# Power generation specs I see quoted

P

#### PT

Jan 1, 1970
0
This may not really be a good quesion for this group since it is really
electronics but here goes since I am sure many of you will have some
insight to this stuff...

Today's Boston Globe had an article about places like Fenway Park (Red
Sox), the Fleet Center (Celtics & Bruins) and Gillette Stadium (Pats)
and the amount of power they use during a game. The numbers under the
photos gave stats like '3000 kilowatts used during a game, enough to
power 2250 average homes'. So I am sitting there drinking my coffee and
reading this and thinking to myself, self, this doesn't seem right
since that is less than 1.5kW per home. A single hair dryer will draw
more power than that.

But as it turns out, this appears to be a number that is often quoted
for stating the generation capability of a power plant. 1MW for 750
homes. While I understand that not each and every home is going to be
pulling as much as they can all the time, it does seem likely that a
significant number of them would be needing more than a single hair
dryer of power. At 3am, most home are not using much power, but at say
8pm, MOST of those 750 homes probably have the TV on, a half dozen or
more lights on, fridge is running since it has been opened a lot for
dinner, etc. Even if only half those 750 homes are using only 3kW, that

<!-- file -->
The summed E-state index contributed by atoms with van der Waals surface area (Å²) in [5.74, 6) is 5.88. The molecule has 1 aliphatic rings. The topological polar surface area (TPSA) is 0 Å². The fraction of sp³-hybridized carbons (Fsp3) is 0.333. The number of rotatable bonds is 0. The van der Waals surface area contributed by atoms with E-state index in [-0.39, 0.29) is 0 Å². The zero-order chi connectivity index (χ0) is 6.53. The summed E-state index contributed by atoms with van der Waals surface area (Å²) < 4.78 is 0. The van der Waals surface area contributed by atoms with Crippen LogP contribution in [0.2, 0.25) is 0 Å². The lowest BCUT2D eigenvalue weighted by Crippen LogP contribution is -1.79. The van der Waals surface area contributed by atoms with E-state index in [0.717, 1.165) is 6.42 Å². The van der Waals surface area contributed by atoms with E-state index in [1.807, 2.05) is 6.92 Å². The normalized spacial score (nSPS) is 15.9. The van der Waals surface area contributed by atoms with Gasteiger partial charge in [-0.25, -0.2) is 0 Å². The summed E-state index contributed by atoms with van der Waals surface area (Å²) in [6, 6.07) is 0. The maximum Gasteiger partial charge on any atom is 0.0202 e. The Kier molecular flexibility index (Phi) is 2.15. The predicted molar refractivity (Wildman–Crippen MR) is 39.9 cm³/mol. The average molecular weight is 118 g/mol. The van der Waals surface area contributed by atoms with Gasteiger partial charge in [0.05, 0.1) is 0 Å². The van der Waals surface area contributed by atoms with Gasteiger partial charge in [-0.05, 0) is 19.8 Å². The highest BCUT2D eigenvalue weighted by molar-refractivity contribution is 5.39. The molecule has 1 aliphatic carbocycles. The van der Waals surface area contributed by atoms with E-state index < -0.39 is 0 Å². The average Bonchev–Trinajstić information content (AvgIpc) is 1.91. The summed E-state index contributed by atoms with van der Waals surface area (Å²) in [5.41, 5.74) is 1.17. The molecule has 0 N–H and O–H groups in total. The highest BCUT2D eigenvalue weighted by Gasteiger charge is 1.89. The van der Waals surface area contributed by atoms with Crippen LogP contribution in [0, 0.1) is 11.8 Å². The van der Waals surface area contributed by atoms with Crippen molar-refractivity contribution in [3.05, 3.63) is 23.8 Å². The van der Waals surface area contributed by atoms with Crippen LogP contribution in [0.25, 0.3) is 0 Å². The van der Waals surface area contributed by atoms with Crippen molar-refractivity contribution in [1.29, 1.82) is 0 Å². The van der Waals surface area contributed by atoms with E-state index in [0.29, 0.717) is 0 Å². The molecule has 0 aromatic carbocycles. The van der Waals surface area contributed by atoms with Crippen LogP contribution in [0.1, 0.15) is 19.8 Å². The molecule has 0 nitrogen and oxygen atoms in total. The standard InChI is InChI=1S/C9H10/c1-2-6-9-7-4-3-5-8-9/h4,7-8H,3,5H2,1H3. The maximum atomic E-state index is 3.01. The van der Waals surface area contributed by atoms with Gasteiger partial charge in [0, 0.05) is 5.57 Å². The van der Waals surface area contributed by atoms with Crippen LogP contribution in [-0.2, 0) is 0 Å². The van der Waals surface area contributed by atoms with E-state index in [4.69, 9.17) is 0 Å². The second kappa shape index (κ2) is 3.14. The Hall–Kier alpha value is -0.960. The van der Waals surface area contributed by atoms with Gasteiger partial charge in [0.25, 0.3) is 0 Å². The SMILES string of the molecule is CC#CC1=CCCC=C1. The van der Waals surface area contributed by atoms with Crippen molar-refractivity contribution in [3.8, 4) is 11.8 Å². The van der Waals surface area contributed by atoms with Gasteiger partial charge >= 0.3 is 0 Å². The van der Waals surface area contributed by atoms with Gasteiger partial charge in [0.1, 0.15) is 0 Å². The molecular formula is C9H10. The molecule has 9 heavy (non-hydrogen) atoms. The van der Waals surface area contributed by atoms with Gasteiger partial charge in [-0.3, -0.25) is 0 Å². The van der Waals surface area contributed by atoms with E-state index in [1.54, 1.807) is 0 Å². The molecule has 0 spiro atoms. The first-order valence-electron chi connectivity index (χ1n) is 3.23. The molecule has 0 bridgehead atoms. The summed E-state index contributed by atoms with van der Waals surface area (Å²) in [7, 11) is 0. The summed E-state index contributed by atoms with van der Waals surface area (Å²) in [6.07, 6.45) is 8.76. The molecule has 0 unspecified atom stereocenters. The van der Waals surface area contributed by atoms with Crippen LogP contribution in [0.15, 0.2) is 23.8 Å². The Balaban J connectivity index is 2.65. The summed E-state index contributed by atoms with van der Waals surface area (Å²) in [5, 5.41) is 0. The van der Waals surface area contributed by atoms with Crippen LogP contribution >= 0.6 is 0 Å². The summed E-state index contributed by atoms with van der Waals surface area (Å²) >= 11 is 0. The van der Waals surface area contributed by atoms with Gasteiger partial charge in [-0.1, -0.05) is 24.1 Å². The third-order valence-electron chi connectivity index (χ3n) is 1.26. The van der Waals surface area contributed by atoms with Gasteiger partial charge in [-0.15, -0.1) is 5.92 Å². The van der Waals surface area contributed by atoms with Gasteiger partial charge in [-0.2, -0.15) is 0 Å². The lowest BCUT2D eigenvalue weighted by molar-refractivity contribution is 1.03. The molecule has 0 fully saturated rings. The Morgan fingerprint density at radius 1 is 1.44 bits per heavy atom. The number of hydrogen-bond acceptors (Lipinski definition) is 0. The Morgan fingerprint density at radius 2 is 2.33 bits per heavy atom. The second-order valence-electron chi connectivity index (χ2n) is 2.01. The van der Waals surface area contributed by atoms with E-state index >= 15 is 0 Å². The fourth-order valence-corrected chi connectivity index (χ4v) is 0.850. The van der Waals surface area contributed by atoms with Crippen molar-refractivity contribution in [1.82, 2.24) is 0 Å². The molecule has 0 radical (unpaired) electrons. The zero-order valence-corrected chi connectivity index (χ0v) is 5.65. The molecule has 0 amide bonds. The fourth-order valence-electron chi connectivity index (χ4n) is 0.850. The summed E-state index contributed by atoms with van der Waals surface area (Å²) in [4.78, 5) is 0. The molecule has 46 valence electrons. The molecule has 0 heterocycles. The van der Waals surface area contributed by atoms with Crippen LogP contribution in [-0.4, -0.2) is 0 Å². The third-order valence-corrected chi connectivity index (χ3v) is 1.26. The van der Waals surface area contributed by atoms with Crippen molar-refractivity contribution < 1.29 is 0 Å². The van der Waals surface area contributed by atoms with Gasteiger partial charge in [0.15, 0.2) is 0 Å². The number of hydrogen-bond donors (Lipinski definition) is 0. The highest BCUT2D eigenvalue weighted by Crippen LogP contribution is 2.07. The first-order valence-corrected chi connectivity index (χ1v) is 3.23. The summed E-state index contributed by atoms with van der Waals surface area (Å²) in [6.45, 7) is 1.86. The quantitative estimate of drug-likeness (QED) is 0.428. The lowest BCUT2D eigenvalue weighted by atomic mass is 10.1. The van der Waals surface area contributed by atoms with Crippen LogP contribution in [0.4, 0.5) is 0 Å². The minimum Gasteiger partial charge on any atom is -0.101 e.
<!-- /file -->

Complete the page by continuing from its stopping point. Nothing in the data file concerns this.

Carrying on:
is well over the 1MW capacity of the utility.

So my question is, how does this number hold up? Seems like yes it is
possible that over the course of a day many homes will not be using
that much, it seems as likely that many homes would be using a
significant amount of electricity at the same time many times a day and
you would have more brown outs and power failures than we have. So what
is the deal?

PT

L

#### Larry Brasfield

Jan 1, 1970
0
PT said:
This may not really be a good quesion for this group since it is really
electronics but here goes since I am sure many of you will have some
insight to this stuff...

Today's Boston Globe had an article about places like Fenway Park (Red
Sox), the Fleet Center (Celtics & Bruins) and Gillette Stadium (Pats)
and the amount of power they use during a game. The numbers under the
photos gave stats like '3000 kilowatts used during a game, enough to
power 2250 average homes'. So I am sitting there drinking my coffee and
reading this and thinking to myself, self, this doesn't seem right
since that is less than 1.5kW per home. A single hair dryer will draw
more power than that.